Sizing up Villanova's Penn Relays prospects

Posted: April 23, 2014

EVERY APRIL but two from 1984-97, Villanova's women won at least one middle-distance relay at Penn. Four times, they won twice. And in 4 other years, they swept all three.

In the next 14 years, they won twice, period. Then last year, they won two races for the first time since 1997. And they have pretty much the same runners back. So . . .

"Coming in, they know they can win," coach Gina Procaccio said. "The lineup may be a little bit different for a couple, but they all at least ran on one last year. I told them they've all won a leg at Penn, all brought in the lead no matter what leg they were on.

"It definitely feels better coming here with a team that you know can be in the mix, be competitive, that if everything goes right you can pull off a win or two. I feel the pressure [more] in the years where we know we're not very good and just wish we were.

"I approach Penn as a chance for us to just practice running. I tell them to throw away the watches and practice racing and winning. Everyone's won a leg before. If we all go in and do that, the team thing will take care of itself. They all know what their job is."

It all starts with Thursday's Distance Medley Relay, which the Wildcats have won a record 12 times. Now they're going for their first threepeat since they took five straight beginning in 1987. The 4 x 1,500 meters, which they haven't won since 2000, is Friday. A year ago, they finished third behind Michigan and Oregon. Finally, on Saturday, there's the 4 x 800. Last year, the Wildcats' Emily Lipari outkicked Oregon's Laura Roesler to win by inches in a collegiate record time of 8 minutes, 17.45 seconds. It was their first victory in that event in 16 years. Lipari, who also anchored the DMR, was named the Carnival's Outstanding Women's Relay Athlete. Now a senior, she'll likely anchor three times. Angel Piccirillo, Kelsey Margey and Nicky Akande, who ran the first three legs, return, as well. Stephanie Schappert, who will definitely run in the other two, could push for a spot in that, too. Lipari just won the mile at the NCAA indoor championships, after getting fifth at the cross country finals in November.

"Not many people can do that," Procaccio said. "She has incredible range. Her strength is the best it's ever been. Her speed's always going to be there. And this is by far the most confident she's ever been. Put her in a position to win and she'll get it done. That's her MO. She's not a kid that will kill herself to get third. But put her in a different position and she's a beast. It doesn't matter who she's up against. When she got the baton last year, I thought, 'Poor kid. This girl's going to kill her.' But she didn't really know who she was.

"Oregon has a really good lineup. But on paper, they were better than us last year. Anything can happen. I know what Oregon [can do]. I'm not going to tell [my athletes] that. I don't think they're really looking that stuff up. I tell them this is our turf, go out and fight like Villanovans."

On the men's side, 'Nova coach Marcus O'Sullivan plans to enter the three middle-distance races for the second straight year, something the Wildcats didn't do in his first 14 seasons. They've won the DMR a record 24 times, with 21 coming from 1956-81. But the last three have come since 2001, including 2009 and 2011. They also have a record 19 in the 4 x 800, and 18, two behind Arkansas, in the 4 x mile. They last won the 4 x 800 in 1992, and the 4 x mile in '93.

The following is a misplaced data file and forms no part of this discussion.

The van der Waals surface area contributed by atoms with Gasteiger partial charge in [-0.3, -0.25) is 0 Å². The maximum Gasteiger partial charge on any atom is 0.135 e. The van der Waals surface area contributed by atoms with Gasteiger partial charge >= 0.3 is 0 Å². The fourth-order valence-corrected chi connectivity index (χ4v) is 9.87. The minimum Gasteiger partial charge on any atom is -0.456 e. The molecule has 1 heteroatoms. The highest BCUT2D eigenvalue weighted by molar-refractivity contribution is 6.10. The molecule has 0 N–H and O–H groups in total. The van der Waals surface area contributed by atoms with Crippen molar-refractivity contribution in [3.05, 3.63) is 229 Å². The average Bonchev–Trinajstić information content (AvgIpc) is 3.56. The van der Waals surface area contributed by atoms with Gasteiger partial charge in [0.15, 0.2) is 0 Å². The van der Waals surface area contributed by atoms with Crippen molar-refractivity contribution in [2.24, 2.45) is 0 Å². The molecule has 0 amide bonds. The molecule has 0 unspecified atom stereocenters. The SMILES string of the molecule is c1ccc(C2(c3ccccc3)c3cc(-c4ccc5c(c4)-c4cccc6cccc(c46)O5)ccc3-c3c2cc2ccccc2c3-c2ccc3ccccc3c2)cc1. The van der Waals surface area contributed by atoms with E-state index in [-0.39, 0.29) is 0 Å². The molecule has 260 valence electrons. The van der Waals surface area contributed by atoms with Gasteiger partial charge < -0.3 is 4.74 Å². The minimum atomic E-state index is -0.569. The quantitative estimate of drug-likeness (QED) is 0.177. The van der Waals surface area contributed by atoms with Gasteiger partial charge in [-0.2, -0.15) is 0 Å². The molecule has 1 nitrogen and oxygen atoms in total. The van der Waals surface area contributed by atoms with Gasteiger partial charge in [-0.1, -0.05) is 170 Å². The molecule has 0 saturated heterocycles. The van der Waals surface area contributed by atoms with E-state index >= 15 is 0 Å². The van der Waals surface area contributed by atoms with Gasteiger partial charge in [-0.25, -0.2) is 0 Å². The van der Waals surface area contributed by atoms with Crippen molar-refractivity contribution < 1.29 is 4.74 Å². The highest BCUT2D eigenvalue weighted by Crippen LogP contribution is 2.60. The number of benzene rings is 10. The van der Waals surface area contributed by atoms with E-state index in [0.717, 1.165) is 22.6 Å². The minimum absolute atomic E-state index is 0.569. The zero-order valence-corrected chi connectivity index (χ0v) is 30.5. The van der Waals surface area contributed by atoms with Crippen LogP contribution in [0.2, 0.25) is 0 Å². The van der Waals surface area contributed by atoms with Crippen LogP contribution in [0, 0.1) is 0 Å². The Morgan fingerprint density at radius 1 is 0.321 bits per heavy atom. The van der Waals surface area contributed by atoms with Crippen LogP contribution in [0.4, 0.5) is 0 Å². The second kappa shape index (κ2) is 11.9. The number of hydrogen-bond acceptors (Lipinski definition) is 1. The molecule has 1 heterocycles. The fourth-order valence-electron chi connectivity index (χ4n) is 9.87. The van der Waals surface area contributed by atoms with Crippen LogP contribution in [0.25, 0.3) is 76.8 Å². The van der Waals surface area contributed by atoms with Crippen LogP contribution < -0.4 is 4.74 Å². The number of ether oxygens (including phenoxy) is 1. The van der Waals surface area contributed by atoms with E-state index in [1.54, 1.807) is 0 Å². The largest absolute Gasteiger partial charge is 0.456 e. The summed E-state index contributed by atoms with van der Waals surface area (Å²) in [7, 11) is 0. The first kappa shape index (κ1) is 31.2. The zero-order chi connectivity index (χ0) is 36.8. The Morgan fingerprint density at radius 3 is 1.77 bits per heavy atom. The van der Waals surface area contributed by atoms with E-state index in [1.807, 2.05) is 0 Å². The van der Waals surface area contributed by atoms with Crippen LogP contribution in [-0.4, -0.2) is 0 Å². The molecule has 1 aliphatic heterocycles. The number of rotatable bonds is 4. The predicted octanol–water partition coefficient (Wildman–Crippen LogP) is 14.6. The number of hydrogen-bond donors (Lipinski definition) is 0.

At least three of the people O'Sullivan figures to count on are senior Sam McEntee, junior Dusty Solis and freshman Jordy Williamsz, the latter, like McEntee, an import from Australia.

"We have a good bunch of guys to draw from," said the four-time Olympian, who, like Procaccio, knows what it feels like to take a victory lap at Franklin Field. "Some athletes really stand up and revel in what I call the pressure cooker. This is what it all kind of comes down to. You call them as you see them. I'm encouraging young athletes not to be afraid of it. It's a metaphor for life. You might have to make a presentation, or whatever, and you'll think of what you did at Penn. I've done that many times. You get your grade here, if you will. This is what it means to be at Villanova. Over time, you get accustomed to it.

"Other teams aren't under the same pressure, trust me. For us, it's different than anything else. I'm talking Olympics, everything. There's a loneliness about it, a love-hate relationship. You depend on each other. That's why it's so special. Nothing comes close. In my hometown of Cork [Ireland], you might have this audience of 5,000 or 10,000 people. They know you personally, they watched you grow up, expecting certain things. Family members might be there. It's an unusual kind of pressure. You can race in Berlin, or Italy, and you're just an athlete out there doing your job.

"For us, Penn is . . . a great experience to have. A lot of teams don't have it, because they don't have anything as big as this at home. It's a rarity to actually be exposed to it."

Last year, Penn State won the DMR for the first time in 54 years and the 4 x 800 for the second straight April. The last team to win that race three in a row was Penn State from 1985-87. Villanova was runner-up in both. Oregon is the defending champ in the 4 x mile. But all three look to be loaded with potential contenders. Penn State hasn't won the 4 x mile in 55 years.


On Twitter: @mikekerndn

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